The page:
Characteristics of Trials and Subjects
Primary meta-analyses included 56 randomized, double-blind comparisons (13 with negative results) of 17 drugs versus placebo from 38 studies involving a total of 13
093 randomized and 12
920 ITT manic patient subjects (). Corrected for duplicate counting of placebo arm patients who appear more than once in multiarm trials, 6988 manic patients were randomized to active agents and 3812 to placebo, with at least one follow-up assessment (total n
800 ITT patients). Mania symptom ratings used YMRS in 45/56 trials (80.4%), and MRS in 11/56 (19.6%). Most studies (34/38: 89.5%) involved multiple collaborating sites (mean: 29.7±18.9 sites/study; range: 1–70). Manufacturers of tested agents sponsored 89.5% of studies. Placebo-associated improvement in mean mania ratings relative to baseline varied greatly, from −19% (Zarate et al, 2007
) or +0.63% (Pope et al, 1991
) to +38% (McIntyre et al, 2009a
). Likewise, study drop-out rates ranged from 13–15% (Kushner et al, 2006
; Smulevich et al, 2005
, respectively) to 82% (Hirschfeld et al, 2010
) with placebo, and from 11–14% (Bowden et al, 2005
; Khanna et al, 2005
; Smulevich et al, 2005
) to 83% (Hirschfeld et al, 2010
) with drug. The impact of these sources of variance lie beyond this study and are reported separately (Yildiz et al, 2010
). Of the 11
072 randomized subjects (corrected for duplicate counting in placebo arms), 5603 (50.6%) were men, and age averaged 39.1±11.7 years. Diagnostic criteria followed DSM-IV or -IV-TR in 92.1% of 38 studies, and less often, DSM-IIIR (5.3%) or RDC criteria (2.6%). Most subjects (73.1%) were diagnosed with mania, whereas 26.5% randomized to drugs and 27.1% given placebo were considered to be in a mixed manic depressive state. However, responses of men vs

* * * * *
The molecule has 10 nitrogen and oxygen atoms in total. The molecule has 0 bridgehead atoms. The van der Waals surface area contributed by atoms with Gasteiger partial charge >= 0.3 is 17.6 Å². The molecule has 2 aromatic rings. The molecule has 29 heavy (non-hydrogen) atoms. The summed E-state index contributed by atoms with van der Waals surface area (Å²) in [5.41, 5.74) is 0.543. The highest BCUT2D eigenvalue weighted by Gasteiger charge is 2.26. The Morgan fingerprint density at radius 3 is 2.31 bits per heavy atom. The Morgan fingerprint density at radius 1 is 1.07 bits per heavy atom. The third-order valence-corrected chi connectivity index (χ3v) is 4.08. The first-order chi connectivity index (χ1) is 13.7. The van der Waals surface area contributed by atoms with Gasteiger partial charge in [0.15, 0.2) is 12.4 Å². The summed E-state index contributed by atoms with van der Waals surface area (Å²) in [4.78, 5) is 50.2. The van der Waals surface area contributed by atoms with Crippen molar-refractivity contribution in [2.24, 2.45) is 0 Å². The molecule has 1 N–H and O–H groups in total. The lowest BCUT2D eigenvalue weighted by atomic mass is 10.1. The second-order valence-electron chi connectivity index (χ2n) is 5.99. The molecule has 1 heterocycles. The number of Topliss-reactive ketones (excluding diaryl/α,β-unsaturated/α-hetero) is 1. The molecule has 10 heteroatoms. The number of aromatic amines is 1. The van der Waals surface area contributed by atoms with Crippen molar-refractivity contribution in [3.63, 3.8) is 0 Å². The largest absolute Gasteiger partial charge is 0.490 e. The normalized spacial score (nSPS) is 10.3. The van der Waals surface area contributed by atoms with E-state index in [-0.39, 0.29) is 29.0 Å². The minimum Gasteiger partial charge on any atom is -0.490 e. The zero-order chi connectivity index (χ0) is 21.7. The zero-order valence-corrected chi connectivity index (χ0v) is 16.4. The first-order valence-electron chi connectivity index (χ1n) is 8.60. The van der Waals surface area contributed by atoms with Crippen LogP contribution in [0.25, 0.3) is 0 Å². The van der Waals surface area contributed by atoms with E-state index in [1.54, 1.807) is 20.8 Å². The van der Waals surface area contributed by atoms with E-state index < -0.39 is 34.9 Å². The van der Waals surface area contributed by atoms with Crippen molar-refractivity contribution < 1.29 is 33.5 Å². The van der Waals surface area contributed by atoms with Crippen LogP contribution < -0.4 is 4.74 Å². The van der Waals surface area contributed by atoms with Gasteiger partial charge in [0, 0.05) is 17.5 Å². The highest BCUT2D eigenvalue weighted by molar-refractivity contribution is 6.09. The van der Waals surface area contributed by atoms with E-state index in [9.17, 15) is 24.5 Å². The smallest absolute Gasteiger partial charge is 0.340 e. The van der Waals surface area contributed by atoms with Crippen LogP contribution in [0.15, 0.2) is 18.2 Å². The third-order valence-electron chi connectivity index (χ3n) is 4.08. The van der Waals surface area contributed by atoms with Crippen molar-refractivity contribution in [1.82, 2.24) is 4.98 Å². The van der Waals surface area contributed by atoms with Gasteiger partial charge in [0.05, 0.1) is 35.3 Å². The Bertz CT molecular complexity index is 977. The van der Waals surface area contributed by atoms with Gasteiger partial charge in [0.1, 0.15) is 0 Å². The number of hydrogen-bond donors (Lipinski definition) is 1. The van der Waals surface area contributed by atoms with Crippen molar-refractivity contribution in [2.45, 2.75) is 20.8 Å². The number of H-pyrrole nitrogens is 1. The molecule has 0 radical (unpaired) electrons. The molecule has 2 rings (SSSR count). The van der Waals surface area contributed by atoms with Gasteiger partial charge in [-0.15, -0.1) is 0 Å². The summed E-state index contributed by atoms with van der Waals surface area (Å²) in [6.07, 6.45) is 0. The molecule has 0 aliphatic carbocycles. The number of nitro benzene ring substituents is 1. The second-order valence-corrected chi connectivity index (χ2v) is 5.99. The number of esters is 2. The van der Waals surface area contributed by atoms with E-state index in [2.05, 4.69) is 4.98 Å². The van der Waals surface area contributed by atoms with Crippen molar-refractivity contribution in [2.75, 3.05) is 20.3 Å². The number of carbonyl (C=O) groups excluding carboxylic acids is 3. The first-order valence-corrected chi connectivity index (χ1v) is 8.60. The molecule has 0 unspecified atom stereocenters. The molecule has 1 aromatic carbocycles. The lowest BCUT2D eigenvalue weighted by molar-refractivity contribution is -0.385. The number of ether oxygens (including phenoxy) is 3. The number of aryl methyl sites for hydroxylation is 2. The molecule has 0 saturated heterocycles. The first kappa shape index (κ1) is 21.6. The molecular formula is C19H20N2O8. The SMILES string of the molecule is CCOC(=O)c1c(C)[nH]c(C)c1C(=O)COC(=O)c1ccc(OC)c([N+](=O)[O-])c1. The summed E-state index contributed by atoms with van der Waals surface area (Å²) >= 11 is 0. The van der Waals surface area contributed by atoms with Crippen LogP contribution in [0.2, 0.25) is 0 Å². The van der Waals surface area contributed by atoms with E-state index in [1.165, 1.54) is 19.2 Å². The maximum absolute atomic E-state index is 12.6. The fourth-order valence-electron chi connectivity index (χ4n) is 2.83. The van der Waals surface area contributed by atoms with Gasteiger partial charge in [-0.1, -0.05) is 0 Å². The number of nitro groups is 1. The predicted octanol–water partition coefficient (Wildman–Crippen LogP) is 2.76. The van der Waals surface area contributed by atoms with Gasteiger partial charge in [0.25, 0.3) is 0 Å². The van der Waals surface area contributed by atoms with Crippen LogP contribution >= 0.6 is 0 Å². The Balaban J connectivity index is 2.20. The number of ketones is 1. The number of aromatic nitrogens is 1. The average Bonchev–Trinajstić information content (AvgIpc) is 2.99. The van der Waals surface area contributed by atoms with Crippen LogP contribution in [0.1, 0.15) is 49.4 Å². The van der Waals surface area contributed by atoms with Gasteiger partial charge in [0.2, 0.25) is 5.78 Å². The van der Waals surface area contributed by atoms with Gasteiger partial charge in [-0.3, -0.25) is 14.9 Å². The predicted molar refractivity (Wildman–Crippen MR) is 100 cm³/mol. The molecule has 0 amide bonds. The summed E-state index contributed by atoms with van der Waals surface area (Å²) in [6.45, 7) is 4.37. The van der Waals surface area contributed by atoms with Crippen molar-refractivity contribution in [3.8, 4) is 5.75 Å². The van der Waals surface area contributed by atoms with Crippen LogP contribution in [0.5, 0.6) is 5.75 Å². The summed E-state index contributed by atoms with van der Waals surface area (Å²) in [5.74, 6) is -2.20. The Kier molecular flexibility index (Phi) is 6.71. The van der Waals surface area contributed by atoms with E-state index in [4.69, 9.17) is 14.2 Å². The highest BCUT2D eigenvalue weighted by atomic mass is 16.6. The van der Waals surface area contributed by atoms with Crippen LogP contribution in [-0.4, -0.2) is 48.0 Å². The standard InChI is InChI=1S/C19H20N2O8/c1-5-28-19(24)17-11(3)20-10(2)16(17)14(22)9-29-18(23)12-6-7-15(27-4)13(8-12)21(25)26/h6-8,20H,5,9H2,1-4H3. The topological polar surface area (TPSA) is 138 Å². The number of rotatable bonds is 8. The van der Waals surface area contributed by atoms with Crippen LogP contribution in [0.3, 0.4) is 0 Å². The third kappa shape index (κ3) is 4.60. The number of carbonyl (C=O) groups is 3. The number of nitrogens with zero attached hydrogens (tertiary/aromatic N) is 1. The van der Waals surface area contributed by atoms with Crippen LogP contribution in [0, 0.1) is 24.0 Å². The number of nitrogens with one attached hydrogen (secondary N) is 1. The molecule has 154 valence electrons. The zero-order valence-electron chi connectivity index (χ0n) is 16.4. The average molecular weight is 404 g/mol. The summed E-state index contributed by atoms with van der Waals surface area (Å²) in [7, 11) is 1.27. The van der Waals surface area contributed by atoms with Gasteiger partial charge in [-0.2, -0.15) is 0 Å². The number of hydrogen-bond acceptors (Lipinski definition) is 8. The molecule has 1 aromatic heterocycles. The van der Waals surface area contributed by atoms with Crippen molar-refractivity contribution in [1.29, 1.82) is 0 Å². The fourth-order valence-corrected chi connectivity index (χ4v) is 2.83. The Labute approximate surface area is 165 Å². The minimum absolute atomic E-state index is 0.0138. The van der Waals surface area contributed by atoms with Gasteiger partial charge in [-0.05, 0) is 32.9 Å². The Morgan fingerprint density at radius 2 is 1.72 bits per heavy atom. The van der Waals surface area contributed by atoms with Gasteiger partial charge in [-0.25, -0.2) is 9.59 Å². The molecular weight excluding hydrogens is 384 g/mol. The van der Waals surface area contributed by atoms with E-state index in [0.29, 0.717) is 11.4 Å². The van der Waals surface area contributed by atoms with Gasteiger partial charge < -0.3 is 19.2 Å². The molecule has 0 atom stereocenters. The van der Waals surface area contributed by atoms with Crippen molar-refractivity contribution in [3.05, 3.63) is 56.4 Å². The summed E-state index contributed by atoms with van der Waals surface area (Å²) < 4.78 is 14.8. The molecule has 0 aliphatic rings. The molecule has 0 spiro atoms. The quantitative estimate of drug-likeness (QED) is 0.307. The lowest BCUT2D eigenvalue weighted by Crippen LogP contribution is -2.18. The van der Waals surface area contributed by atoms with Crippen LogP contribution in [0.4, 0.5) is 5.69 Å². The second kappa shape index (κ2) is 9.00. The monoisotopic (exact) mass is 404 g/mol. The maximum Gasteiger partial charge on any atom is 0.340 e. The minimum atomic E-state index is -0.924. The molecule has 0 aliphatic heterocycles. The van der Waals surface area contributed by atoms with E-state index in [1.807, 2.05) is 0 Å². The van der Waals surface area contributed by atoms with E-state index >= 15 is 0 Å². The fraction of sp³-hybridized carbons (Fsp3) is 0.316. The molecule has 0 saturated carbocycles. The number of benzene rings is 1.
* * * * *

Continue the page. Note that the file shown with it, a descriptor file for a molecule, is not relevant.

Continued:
women, specific age groups, those diagnosed with mania vs
mixed states, or outcomes at specific sites were rarely reported separately, precluding direct comparisons. Psychotic features at intake were noted in 29.3% of subjects (28.0% given drugs and 31.8% given placebo). Nominal trial duration was 3 weeks in 97.4% of studies (considered sufficient for regulatory approval; ). However, rates of protocol completion averaged 65.8% with active agents (34.2% dropout) and 57.4% with placebo (42.6% dropout), in 36/38 studies providing such data, indicating that actual treatment exposure was close to 2 weeks.
Characteristics of Included Randomized, Placebo-controlled Monotherapy Trials in Mania (N=37 studies with 54 comparisons)
Secondary meta-analyses involved comparison of a test agent with an established comparison-control drug (with or without a placebo arm), assigned randomly in 31 studies with 33 comparisons (31 (93.9%) double-blind) involving 13 drugs and a total of 6710 manic patients as the ITT sample corrected for duplicate counting of placebo arms (). These trials rated mania with the YMRS in 77.4%, and MRS in 22.6% of the 31 studies. Multiple sites were involved in 80.6% of these 31 trials (averaging 30.4±23.8 (1–76) sites/study), and drug manufacturers sponsored 77.4% of them. Nominal trial duration was 3 weeks in 21 studies (67.7%) and protocol completion averaged 73.4% (26.6% drop out; ).
Characteristics of Included Randomized, Monotherapy Trials Comparing Two Active Drugs for Treatment of Acute Mania (N=27)
Comparisons of Individual Drugs vs Placebo
Meta-analysis indicated statistical superiority over placebo for 13/17 agents tested: aripiprazole (n
=1662 subjects), asenapine (n
=569), carbamazepine (n
=427), cariprazine (n
=235), haloperidol (n
=1051), lithium (n
=1199), olanzapine (n
=1335), paliperdone (n
=1001), quetiapine (n
=1007), risperidone (n
=823), tamoxifen (n
=74), valproate (n
=1046), and ziprasidone (n
=663); and lack of efficacy in four others: lamotrigine (n
=179), licarbazepine (n
=313), topiramate (n
=1074), and verapamil (n
=20; ; ). For the 13 effective drugs, the pooled effect size was moderate (in 48 trials involving 11